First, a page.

Christmas is about love.

Especially in modern society, we spend a lot of time on the shopping and gifts.  My dad's favorite holiday is Halloween and he says it's because no one is ever disappointed; everyone likes candy.  Too many times do we see disappointment on Christmas morning when that's not what it's even about!

With my young children I want to make sure that they understand what Christmas is really about - Christ, love, family, friends, kindness, generosity, sharing, caring.  And I think that comes with traditions that focus on those attributes (which I'll be talking about more in a book review next week!).  And of course the Santa and magic of Christmas is fun too.  I think there just needs to be a good mix of both.

God Bless Us, Everyone One! is about the story behind the book A Christmas Carol and how it came to be.  We do know that Charles Dickens was forever changed by the book that he wrote. The story began as a desperation to provide money for his family as his previous book sales were diminishing, but this book opened not only his eyes, but the eyes of generations after.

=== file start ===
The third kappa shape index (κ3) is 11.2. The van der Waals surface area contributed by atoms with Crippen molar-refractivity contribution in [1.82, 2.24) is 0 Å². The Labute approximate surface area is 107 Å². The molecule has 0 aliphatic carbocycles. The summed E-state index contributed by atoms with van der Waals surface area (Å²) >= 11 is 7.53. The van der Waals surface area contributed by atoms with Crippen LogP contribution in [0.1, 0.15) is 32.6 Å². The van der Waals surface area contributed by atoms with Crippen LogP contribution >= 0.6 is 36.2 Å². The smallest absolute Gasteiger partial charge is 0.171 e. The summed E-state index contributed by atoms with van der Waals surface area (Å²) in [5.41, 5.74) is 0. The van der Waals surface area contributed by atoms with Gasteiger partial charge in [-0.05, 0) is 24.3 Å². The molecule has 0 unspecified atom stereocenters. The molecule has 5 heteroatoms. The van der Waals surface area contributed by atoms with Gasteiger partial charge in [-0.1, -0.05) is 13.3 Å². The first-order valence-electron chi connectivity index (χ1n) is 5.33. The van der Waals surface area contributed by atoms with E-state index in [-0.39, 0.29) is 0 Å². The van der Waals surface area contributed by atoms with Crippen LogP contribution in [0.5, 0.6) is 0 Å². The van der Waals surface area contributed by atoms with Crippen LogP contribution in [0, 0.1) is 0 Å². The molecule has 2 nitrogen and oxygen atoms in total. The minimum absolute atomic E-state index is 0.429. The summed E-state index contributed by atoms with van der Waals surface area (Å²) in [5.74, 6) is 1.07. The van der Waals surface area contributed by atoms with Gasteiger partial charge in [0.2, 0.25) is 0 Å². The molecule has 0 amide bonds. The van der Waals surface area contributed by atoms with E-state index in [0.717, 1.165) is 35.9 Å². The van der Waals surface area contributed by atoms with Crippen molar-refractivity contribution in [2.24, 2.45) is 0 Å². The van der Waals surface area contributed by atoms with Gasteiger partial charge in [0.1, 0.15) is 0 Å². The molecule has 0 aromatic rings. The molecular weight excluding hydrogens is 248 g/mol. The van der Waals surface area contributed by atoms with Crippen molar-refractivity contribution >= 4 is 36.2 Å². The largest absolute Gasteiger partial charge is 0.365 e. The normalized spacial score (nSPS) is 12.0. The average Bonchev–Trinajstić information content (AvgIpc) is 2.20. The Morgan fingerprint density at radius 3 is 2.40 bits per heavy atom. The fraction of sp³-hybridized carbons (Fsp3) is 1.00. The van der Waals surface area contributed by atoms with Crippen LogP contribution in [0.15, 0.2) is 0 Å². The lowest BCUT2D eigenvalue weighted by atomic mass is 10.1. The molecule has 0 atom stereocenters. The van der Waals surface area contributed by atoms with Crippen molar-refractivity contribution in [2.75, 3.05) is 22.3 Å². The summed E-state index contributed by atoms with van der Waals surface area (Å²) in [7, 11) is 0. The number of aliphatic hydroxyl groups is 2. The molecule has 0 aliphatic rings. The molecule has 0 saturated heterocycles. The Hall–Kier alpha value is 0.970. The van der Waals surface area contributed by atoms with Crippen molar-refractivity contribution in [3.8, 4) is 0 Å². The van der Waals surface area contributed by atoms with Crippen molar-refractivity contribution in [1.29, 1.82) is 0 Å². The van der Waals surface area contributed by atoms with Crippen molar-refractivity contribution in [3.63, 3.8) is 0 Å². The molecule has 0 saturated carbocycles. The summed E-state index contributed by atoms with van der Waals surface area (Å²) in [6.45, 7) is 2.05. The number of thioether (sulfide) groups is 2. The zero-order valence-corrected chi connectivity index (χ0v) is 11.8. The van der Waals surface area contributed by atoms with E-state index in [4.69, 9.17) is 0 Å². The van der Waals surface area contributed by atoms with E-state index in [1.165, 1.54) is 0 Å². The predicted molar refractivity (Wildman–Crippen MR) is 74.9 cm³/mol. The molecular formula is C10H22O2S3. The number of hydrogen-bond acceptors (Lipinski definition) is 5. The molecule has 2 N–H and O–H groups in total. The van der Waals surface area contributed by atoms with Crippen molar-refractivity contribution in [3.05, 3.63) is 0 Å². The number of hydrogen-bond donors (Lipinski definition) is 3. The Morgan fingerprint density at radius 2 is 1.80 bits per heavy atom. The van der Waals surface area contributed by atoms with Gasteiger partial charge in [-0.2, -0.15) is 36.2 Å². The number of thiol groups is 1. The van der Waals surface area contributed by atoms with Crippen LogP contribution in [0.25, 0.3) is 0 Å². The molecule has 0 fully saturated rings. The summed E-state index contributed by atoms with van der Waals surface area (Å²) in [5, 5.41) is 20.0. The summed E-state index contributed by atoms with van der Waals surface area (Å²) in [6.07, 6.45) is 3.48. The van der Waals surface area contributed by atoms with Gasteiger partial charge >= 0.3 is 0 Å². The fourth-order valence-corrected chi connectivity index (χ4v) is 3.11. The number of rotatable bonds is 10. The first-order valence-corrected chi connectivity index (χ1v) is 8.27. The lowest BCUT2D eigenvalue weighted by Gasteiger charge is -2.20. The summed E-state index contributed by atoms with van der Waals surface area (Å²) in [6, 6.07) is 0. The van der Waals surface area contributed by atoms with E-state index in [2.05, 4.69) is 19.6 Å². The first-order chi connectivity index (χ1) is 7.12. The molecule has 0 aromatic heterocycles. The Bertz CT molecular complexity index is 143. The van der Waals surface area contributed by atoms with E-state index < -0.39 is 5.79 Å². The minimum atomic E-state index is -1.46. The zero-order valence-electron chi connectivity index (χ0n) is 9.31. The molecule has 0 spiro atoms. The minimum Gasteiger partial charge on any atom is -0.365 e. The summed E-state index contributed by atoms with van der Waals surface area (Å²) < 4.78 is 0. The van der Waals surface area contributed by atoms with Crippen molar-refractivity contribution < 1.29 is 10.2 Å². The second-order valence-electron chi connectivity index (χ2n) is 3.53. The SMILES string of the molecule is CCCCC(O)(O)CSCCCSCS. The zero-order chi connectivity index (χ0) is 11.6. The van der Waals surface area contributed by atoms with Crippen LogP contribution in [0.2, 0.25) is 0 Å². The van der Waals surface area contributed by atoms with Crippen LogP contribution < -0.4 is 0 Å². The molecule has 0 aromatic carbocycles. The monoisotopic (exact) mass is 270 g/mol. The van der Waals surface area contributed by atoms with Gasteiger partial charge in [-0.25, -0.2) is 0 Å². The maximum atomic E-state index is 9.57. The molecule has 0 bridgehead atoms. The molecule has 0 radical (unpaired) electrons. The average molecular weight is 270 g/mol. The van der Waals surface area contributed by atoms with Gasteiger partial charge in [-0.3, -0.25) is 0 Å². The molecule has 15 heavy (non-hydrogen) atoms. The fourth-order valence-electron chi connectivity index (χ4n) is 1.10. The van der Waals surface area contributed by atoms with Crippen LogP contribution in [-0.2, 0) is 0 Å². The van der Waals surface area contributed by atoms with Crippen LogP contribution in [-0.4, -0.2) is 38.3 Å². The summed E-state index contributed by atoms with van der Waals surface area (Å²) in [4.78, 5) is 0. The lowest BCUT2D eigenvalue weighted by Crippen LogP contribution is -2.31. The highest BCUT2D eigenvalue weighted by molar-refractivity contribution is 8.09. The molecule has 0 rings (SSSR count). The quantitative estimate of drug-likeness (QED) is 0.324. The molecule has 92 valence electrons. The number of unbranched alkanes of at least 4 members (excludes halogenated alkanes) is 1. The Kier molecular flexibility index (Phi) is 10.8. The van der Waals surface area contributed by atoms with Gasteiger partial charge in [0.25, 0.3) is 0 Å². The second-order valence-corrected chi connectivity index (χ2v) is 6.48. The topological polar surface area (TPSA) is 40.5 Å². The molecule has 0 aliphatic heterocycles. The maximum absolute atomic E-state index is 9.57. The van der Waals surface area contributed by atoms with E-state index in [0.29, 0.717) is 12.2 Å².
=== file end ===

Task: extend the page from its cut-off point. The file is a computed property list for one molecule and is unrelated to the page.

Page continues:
God Bless Us, Everyone One! is such a fun interpretation of how the story came to life for Dickens.  The illustrations are beautiful and help portray the thoughts and feelings that Dickens might have had as he experienced A Christmas Carol in his own life.  Almost a brief summary of the actual story of A Christmas Carol, this book is definitely something you'll want to bring out at Christmas each year to read with the family.  As I read this book, I couldn't help but think about Dickens' famous work and the feelings that I feel when I hear that story.  The magic and spirit of Christmas jump out at you as you learn about Dickens' background and the change that he had in his own heart.  You and your family will love this book!

You can find God Bless Us, Every One! at Deseret Book.

Thursday, November 6, 2014

Baby Jar Thankful Turkey